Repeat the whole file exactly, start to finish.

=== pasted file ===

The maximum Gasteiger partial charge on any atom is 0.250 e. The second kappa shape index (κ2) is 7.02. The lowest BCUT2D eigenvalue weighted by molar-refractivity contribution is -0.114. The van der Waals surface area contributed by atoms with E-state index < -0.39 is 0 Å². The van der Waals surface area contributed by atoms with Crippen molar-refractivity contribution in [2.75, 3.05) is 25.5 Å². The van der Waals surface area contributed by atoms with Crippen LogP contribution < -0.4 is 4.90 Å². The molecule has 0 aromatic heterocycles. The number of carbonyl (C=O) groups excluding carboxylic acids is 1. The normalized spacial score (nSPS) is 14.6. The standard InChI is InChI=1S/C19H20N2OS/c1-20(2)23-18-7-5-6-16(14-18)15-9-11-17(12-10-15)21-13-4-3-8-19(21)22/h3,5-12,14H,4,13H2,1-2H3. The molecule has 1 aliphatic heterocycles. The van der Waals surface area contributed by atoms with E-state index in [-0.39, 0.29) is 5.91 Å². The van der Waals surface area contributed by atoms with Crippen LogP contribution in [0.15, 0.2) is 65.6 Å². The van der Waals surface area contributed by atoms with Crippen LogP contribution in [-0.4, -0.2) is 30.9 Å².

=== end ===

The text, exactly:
The maximum Gasteiger partial charge on any atom is 0.250 e. The second kappa shape index (κ2) is 7.02. The lowest BCUT2D eigenvalue weighted by molar-refractivity contribution is -0.114. The van der Waals surface area contributed by atoms with E-state index < -0.39 is 0 Å². The van der Waals surface area contributed by atoms with Crippen molar-refractivity contribution in [2.75, 3.05) is 25.5 Å². The van der Waals surface area contributed by atoms with Crippen LogP contribution < -0.4 is 4.90 Å². The molecule has 0 aromatic heterocycles. The number of carbonyl (C=O) groups excluding carboxylic acids is 1. The normalized spacial score (nSPS) is 14.6. The standard InChI is InChI=1S/C19H20N2OS/c1-20(2)23-18-7-5-6-16(14-18)15-9-11-17(12-10-15)21-13-4-3-8-19(21)22/h3,5-12,14H,4,13H2,1-2H3. The molecule has 1 aliphatic heterocycles. The van der Waals surface area contributed by atoms with E-state index in [-0.39, 0.29) is 5.91 Å². The van der Waals surface area contributed by atoms with Crippen LogP contribution in [0.15, 0.2) is 65.6 Å². The van der Waals surface area contributed by atoms with Crippen LogP contribution in [-0.4, -0.2) is 30.9 Å².